The Transition Timeline
for a local, resilient future
Forward by Rob Hopkins
190 pp pbk
Chelsea Green 2009
The follow-up to Rob Hopkins’ seminal The Transition Handbook uses the method of “backcasting” from an envisioned future from which we create a timeline of how the transition to a more local, resilient world unfolded.
The first part goes through four different scenarios presented as “cultural stories” roughly along the same lines as the scenarios we are familiar with from Holmgren’s Future Scenarios, this time under the headings:
-Hitting the Wall
-The Impossible Dream
-The Transition Vision
The transition approach is to look at these possible futures in terms of the cultural stories that we tell ourselves, the idea being that we have the power to make our own cultural stories and thereby empower ouselves to guide the future to a more desirable outcome:
Human Nature is the ability to choose our own path
The second part of the book takes a deeper look at the Transition Vision in the five areas of population and demographics; Food and Water; Electricity and Energy; travel and transport; Health and Medicine.
Each of these sections presents a thorough and well-researched overview of the current situation, ending with a Timeline of how we reached a more desirable situation by 2027.
At the back of the book Chamberlin states that “This book has not attempted to quantify the energy/emissions footprint of each aspect of the Transition Vision, but this represents a critical avenue for further work.”
Unfortunatley, this lack of analysis seriously compromises the usefulness of the book, as the projected scenarios may be widely implausible or purely aspirational.
Many other authors have put work into this already, which could have been drawn from, a recent example being the Mayo Energy Audit, which also uses a scenario format, but successfully puts values and figures on the scenarios.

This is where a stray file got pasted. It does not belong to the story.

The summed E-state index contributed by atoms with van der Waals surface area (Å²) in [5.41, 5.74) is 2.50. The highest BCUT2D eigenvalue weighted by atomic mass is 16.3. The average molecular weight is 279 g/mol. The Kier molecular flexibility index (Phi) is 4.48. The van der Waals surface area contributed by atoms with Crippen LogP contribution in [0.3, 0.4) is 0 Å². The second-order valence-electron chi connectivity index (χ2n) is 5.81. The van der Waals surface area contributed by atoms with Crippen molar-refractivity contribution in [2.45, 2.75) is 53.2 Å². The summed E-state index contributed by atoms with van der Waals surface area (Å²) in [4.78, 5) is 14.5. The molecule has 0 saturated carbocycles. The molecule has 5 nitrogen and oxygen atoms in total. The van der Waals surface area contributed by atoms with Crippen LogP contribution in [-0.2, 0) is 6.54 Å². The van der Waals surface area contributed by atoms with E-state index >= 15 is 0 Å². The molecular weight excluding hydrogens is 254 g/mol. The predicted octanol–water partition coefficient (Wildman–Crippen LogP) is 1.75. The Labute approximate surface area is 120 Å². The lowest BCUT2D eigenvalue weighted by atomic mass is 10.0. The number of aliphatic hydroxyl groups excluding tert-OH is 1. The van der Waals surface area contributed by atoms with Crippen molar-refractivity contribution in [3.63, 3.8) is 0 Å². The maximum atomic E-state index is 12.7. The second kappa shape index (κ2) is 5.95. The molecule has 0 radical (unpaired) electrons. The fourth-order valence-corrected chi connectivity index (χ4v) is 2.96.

The population chapter, is to be lauded for highlighting an issue often neglected in the environmental movement; however, the author falls into the same trap that others tend to by visiting the “population or consumption” debate over which is the bigger issues:
…population is not (as some claim) the single most crucial environmental issue. It is clearly has a significant effect as a multiplier, but our chosen way of life and ecological footprint are bigger contributors to climate change, energy resource depletion and the other challenges facing us today and in the near future
this is really a straw dog issue because as Ehrlich (whom he refers to) pointed out in The Population Bomb population and consumption are two sides of the same coin. It is in my opinion quite meaningless to speak about which is the greater issue, like we are dealing with some kind of Top of the Apocalyptic Pops.Ehrlich’s famous formula- which should be on every high-school curriculum- is: I (Impact) = P (population) x A (Affluence) x T (Technology) The issues of consumption and population are quite simply inseparable. If the population increases, there will be less resources to go around, so in theory we can increase the population so long as we reduce per capita consumption- and vice-a-verse.
The difficulty I have with making population/consumption an either/or issue is that it simplifies the challenges we have have as a species; I believe we are disposed by our evolution to increase both our population AND our consumption- see the recent discussion by Nate Hagens on environmental psychology.
It is the interplay between demographics and the natural impulse to increase our standard of living that needs to be explored here.